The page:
The Social Security Administration uses a five step process to decide if a person is disabled. After the following five questions are answered the SSA will decide if you are eligible for Social Security disability benefits. If you are denied benefits, this is when you may need to speak with an attorney and see if there is anything that can be done. The denial letter is not the end of the road. There are still options open to you. The following steps and explanations come straight from the Social Security Disability Administration.
- Are You Working?
If you are working and your earnings surpass the amount set for substantial gainful activity (SGA) then you will not be considered for disability benefits. The SGA amount changes each years as the economy ebbs and flows. In 2010, SGA for non-blind persons is $1,000.
- Is your medical condition “severe”?
If your disability is not severe enough you will not receive disability benefits from Social Security. What they are looking for in this portion of the process is if your disability restricts you from working. How long can you sit? Can you stand? Walk? This is where your medical records will come into play. Your medical records must convey your disability to the Administration.
- Is your medical condition on the List of Impairments?
State Social Security agencies have a List of Impairments that describes medical conditions that are considered so severe that a person is automatically considered disabled by definition of the law. If your condition is not on this list, the Administration will then see if you condition is equal to one on the list. View the List of Impairments.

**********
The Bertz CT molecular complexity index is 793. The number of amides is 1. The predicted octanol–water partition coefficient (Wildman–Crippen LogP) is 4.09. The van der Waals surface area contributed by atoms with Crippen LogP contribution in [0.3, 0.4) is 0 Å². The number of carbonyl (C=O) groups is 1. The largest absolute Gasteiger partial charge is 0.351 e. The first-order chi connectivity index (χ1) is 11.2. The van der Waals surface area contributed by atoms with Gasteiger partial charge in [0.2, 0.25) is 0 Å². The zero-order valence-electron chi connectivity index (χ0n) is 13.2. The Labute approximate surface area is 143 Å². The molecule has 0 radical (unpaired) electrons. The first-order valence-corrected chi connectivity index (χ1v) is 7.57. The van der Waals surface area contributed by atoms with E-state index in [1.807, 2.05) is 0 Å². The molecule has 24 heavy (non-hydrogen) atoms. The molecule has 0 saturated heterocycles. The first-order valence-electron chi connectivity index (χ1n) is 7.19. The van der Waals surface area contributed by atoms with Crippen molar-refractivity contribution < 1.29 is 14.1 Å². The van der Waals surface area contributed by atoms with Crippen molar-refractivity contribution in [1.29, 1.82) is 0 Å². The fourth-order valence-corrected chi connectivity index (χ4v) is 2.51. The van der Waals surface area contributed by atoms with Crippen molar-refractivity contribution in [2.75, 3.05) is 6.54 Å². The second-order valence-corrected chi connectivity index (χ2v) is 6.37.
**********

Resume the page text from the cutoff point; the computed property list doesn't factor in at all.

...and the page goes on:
- Can you do the work you did before?
The Administration will simply decide if your medical condition prevents you from being able to do the work you did before. If it does not, you will be denied benefits.
- Can you do any other type of work?
If you are now on this step, it has been decided that you cannot do work you have performed in the past. Now, the Administration will look at your medical condition, age, education, past work experience and any skills you may have. If the Administration decides that you cannot do any other type of work, you will be awarded disability benefits.//www.lawyernc.com/contact-us/
Remember, just because you receive a denial letter does not mean it is the end of the road. In North Carolina, over 82% of those seeking Social Security disability benefits are denied. The denial is only the first step of the whole Social Security disability determination process.
If you have been denied and would like to speak with a lawyer for free, contact Hardison & Cochran today.